Nail Trimming

It is all too common for even the sweetest pooch to turn into a wild ball of rage at the slightest hint that you’re going to cut their nails. Unfortunately, it is a necessary evil for most dogs, to avoid them splintering or snapping as they get too long, although many active dogs will wear down their nails themselves.

Ask For Advice

It is a good idea to ask a vet or a groomer to help you. Dog’s have a quick just like humans, that runs through the centre of the nails. In pale coloured dogs it can be seen as a pink blood vessel in the middle of the nail. If you trim too far and accidentally nick it, it will hurt the dog and bleed profusely, and can be difficult to stop without an astringent powder. In dogs with black nails it cannot be seen at all, and it can be tricky to know how far to trim without practise.

Choose a Clipper

There are many options for choosing a nail trimmer, so try out a few and find one that suits you and that you find easy to use. JW Grip Soft have a range of options.

  1. Guillotine – these are best for small to medium dogs. They are very easy to use, but do not have the force for larger dogs. There is a small hole to line the nail up in, and then squeezing the handles brings the blade across the hole and through the nail.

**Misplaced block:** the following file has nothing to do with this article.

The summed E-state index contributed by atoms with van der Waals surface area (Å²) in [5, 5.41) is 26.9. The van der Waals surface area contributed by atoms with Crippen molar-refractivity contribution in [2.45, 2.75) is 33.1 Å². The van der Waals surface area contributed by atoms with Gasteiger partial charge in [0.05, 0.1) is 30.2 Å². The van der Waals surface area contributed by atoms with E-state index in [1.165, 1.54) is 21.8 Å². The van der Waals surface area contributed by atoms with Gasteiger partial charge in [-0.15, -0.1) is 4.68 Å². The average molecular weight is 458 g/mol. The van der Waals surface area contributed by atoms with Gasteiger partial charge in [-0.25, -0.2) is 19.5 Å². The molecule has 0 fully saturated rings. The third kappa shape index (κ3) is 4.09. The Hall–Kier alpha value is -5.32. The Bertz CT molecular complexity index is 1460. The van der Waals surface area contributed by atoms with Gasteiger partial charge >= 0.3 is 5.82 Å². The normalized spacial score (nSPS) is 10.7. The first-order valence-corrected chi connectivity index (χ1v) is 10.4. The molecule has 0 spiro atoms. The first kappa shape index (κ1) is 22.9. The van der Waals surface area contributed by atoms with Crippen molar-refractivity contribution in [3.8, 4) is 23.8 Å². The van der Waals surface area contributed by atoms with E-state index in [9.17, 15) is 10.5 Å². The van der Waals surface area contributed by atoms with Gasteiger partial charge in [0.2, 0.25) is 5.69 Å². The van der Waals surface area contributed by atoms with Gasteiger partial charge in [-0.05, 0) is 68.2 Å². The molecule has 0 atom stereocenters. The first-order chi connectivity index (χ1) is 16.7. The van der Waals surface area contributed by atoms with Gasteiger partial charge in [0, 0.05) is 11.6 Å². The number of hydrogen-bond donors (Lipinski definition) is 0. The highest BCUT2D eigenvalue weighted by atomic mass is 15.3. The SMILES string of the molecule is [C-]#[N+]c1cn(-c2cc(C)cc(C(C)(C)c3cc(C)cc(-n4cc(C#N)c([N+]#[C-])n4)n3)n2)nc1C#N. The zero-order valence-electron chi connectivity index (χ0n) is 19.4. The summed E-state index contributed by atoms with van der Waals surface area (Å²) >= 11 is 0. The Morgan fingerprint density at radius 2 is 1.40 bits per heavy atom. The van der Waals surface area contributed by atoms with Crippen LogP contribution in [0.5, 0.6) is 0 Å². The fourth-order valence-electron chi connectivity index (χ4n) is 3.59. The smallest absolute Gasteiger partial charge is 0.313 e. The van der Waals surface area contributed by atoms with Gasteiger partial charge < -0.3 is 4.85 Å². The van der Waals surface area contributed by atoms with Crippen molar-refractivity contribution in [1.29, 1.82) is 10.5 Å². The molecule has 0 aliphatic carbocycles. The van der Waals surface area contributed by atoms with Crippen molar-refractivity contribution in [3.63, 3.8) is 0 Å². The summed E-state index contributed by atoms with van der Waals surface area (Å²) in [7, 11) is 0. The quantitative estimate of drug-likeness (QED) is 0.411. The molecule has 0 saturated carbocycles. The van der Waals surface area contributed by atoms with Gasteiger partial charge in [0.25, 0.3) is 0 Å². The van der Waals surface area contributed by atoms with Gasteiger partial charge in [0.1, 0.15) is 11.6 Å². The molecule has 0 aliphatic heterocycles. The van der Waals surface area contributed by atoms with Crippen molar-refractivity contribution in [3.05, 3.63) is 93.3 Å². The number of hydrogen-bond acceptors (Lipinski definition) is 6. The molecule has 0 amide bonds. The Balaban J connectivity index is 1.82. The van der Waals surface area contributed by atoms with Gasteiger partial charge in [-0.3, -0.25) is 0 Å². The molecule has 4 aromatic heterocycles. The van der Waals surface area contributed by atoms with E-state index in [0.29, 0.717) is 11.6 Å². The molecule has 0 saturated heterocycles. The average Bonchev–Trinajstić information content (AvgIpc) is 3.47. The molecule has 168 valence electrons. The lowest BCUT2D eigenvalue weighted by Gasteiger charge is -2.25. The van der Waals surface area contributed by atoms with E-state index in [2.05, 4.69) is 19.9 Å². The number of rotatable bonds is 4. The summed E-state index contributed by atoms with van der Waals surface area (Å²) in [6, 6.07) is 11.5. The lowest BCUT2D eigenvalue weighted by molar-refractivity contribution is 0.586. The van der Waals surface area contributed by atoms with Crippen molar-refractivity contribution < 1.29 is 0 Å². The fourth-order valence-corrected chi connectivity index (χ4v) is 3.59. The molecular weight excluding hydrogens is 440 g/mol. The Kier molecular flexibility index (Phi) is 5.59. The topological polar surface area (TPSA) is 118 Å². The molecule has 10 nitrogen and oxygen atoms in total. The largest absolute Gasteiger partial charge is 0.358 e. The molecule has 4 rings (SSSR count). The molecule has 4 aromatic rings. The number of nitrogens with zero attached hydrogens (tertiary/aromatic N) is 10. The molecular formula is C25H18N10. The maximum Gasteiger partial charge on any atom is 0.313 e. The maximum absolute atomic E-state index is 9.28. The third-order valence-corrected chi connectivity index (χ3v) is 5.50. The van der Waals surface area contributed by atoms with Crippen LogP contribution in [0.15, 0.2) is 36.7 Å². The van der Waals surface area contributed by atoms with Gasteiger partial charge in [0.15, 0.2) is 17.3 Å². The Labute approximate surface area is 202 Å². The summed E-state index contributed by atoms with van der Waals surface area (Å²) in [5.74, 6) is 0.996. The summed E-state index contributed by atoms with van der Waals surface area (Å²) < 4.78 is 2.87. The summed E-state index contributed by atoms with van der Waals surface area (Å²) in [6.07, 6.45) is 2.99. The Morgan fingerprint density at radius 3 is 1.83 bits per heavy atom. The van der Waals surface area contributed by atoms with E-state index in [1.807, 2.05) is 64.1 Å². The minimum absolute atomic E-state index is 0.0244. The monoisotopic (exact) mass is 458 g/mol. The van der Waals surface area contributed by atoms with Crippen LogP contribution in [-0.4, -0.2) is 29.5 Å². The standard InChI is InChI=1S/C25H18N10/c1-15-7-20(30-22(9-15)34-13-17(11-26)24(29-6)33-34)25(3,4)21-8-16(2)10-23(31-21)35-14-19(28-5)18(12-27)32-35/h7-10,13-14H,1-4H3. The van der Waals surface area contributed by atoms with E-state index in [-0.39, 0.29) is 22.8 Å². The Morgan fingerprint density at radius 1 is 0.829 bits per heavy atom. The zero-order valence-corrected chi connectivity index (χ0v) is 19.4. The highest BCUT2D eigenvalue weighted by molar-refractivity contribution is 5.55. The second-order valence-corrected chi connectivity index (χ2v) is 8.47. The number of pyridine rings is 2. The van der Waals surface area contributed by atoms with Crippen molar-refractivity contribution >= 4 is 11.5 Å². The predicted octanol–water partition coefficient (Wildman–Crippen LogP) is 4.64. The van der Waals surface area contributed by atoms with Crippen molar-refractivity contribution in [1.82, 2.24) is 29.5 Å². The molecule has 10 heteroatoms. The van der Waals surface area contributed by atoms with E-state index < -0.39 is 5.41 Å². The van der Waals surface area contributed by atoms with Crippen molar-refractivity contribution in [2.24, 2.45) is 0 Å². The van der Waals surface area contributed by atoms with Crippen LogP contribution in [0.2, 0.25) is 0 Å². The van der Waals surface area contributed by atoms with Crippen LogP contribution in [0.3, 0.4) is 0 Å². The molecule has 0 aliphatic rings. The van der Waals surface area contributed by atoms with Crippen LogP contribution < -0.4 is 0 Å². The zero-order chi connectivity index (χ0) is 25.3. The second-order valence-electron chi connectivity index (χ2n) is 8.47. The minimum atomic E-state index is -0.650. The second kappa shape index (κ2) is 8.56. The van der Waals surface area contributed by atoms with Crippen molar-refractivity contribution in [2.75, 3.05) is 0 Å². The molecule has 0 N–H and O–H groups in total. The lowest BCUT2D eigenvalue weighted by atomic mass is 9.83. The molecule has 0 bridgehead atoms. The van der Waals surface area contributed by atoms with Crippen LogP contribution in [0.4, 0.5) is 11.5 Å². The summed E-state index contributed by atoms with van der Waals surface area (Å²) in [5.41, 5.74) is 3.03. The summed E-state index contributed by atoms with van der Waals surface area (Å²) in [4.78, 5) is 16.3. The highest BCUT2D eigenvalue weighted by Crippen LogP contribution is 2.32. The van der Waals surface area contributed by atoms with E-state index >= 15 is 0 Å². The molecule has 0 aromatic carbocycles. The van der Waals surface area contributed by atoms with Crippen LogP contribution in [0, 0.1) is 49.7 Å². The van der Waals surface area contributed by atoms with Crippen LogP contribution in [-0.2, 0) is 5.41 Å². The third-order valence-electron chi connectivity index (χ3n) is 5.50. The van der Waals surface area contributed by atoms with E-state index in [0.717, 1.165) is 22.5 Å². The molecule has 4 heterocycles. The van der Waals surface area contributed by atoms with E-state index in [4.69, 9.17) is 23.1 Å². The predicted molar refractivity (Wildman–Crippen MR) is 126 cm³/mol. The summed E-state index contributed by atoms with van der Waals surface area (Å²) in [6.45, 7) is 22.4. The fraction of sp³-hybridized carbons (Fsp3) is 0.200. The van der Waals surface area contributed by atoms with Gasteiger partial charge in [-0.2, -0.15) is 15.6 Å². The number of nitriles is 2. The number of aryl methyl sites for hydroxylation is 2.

2. Scissors – working just like a pair of scissors but with a rounded blade to more accurately cut the nail. These are the least expensive, but again are most suited to small dogs.
  3. Pliers – ranging in size and strength for different breeds, these are spring loaded, similar to a pair of hedge trimmers. They are still easy to use and have a bit more strength, but can fray very small nails.


Take it very slowly and carefully when you begin to trim their nails. By pairing gentle touching of their feet with treat rewards, you can avoid all the drama that commonly accompanies a pedicure. Over time, you can start to trim small amounts off their nails gently, one at a time so that they aren’t overwhelmed, and not forgetting to reward them plentifully for their cooperation.

If your dog is particularly frightened or struggling, it may be a good idea to ask a groomer or vet to help you. An ill-timed wiggle can result in an accidental cut too high up the nail, and the resultant pain may put them off for life. Alternatively, ask a positive based trainer to help you desensitise them to having their feet touched.

Most dogs have five claws, four on their pads and one further up inside the leg, called a dew claw. Generally they only have dew claws on the front legs, designed for gripping objects, but there are exceptions and some will have hind dew claws as well. These are particularly prone to curling around as they grow, so it is important to remember to trim them. Being up the leg they are often forgotten about.

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